Laptops, barbecues and industrial action made an unlikely mix at a Nortel France plant near Paris Wednesday as striking executives and engineers, used to perks and smart offices, threatened to blow up their plant with gas canisters.
A total of 480 jobs are set to be axed at the plant in Châteaufort, near Paris, after the Canadian telecommunications manufacturer filed for bankruptcy protection in a Toronto court in January. The threat to blow up the plant however turned out to be a ploy to attract government and media attention as striking employees admitted that the gas canisters were empty. But as the strike entered its ninth day, employees were acutely aware that they had little time to act.
On Wednesday, the threats of violence attracted a swarm of cameras, journalists and anchors, and to top the day off, a visit from Industry Minister Christian Estrosi, who promised to relaunch talks with partners, including administrator Ernst and Young UK. Striking workers are demanding 100,000 euros each in compensation for lost jobs.
No breakthrough in talks had been obtained so far, workers said, and on Thursday, strikers met Estrosi for talks in Paris.
A wave of threats
“We placed the gas canisters symbolically, we weren’t going to blow the place up, but we knew we had to do something exceptional,” said operations manager Charles-Henri Descours, sitting under a tree in the site’s lush gardens. “We’re executives and senior executives, used to working 15 hours a day,” he said, “we knew the rules of the game and never imagined we would need to go on strike to get our demands heard.”
That was until Nortel Networks put the Châteaufort plant into liquidation following bankruptcy protection.
Nortel France employees are not the first to threaten to blow up their offices. On Sunday, workers at New Fabris, a failed auto parts maker in Chatellerault, a town southwest of Paris, made similar threats. Workers at the Chatellerault factory threatened to detonate gas canisters if the carmakers Renault and PSA Peugeot Citröen failed to compensate them for their lost jobs.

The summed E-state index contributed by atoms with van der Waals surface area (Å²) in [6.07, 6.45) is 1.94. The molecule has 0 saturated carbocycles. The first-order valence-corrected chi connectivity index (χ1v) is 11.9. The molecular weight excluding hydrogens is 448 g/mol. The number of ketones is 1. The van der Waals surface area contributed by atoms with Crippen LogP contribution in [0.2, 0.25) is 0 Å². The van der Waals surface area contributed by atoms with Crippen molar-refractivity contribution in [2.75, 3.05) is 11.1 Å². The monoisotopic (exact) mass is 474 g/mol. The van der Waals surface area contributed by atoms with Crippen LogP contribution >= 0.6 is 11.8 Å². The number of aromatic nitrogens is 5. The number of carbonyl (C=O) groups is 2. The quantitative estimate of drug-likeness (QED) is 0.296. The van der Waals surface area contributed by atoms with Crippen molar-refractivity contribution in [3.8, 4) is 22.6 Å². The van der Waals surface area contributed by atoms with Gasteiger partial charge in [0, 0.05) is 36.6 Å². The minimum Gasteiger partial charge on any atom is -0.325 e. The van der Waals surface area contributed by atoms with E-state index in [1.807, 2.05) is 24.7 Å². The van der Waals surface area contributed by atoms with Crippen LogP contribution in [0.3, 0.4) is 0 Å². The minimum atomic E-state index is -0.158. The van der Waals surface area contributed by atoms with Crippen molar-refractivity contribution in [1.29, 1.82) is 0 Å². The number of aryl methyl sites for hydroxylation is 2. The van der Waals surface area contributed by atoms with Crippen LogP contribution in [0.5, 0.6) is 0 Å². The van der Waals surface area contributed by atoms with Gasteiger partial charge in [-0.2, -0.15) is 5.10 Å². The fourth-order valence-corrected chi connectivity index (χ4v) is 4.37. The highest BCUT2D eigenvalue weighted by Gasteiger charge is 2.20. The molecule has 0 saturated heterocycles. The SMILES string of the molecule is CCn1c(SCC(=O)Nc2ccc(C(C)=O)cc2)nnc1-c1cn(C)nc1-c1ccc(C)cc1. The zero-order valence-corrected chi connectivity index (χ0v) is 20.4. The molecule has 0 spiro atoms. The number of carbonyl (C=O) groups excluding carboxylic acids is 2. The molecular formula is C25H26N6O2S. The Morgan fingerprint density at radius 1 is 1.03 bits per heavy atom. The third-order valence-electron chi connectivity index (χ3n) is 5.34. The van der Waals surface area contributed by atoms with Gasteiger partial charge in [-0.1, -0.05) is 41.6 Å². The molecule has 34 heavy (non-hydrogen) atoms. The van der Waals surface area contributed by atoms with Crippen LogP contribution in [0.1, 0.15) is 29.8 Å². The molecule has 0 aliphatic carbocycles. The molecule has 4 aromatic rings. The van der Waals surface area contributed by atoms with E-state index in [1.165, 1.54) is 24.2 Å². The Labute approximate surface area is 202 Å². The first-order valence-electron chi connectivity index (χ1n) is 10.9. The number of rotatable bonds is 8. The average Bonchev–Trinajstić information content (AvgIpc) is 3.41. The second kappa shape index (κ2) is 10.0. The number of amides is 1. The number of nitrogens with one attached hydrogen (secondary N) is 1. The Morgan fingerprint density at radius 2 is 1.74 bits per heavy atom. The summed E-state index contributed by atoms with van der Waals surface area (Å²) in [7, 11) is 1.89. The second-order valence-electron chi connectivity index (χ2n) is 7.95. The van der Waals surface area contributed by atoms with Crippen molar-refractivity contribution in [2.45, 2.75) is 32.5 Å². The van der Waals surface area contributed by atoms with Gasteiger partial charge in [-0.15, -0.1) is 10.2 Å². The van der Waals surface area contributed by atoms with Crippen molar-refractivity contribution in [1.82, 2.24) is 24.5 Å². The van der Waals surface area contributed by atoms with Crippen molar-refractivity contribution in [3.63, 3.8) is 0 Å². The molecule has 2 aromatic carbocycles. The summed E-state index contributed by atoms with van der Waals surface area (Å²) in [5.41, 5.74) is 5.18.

On Wednesday, striking workers at aerial work platform manufacturer JLG also threatened to blow up their plant near Bordeaux if they did not obtain compensation for lost jobs.
At the Nortel France plant, striking employees said they took their cue from blue collar workers, underlining the increasing levels of labour tension in the wake of the global economic downturn.
The latest attention-seeking measures come in the wake of a series of "bossnapping" incidents in France, when striking workers took their bosses hostage and succeeded in grabbing the national headlines.
A learning experience
At the Nortel plant in Châteaufort, striking was a learning experience for the executives and engineers who knew little about trade unions and industrial action. After a couple of days of hesitation, the research and development department turned into a do-it-yourself zone, churning out posters, demonstration props and even a small coffin to commemorate Nortel France. Employees claim they have set a national record, the longest strike among executives to date.
Striking employees demonstrate in front of Ernst and Young offices in Paris.
“It’s something unusual, executives striking for over seven days, it’s a record, a first, it shows how bad things have got,” says 29-year-old engineer Lies Chouiter, standing near a barbecue stand set up near the plant’s entrance.
Senior management has also been stunned by the methods employed by Nortel’s staff. “On the first day of the strike, our CEO [Michel Clément] laughed,” says Descours, “on the second day, when he saw me distributing flyers, he was not laughing quite so much.”
Nortel employees know their fate is sealed and that there is little they can do to save their plant. However, staff say they want “decent” compensation for their years spent working for Nortel. And they are ready to fight for it – some have even set up tents to stay overnight.
Administrators however, say the company’s coffers are empty. “The main difficulty is that employees demand a high redundancy package and the problem is that the accounts of the firm don’t allow this,” said the French judiciary administrator Franck Michel in an interview with the AFP last week. On November 10, 2008, Nortel announced 1,300 layoffs after posting a $3.4 billion quarterly loss.
But the feeling at Nortel is that workers have been deceived for years. “Nortel Networks drained the funds of Nortel France before they filed for bankruptcy, denying our branch the means to give us decent redundancy packages,” said a striking employee.
“We believed in the Nortel team spirit, in their mottos, integrity and ethics,” says Nortel’s Descours, “but when integrity doesn’t suit them, they simply sit on it.”
On July 20, the company’s works council is set to discuss the plant’s liquidation and, after a local court’s decision, employees could soon be joining the dole queues.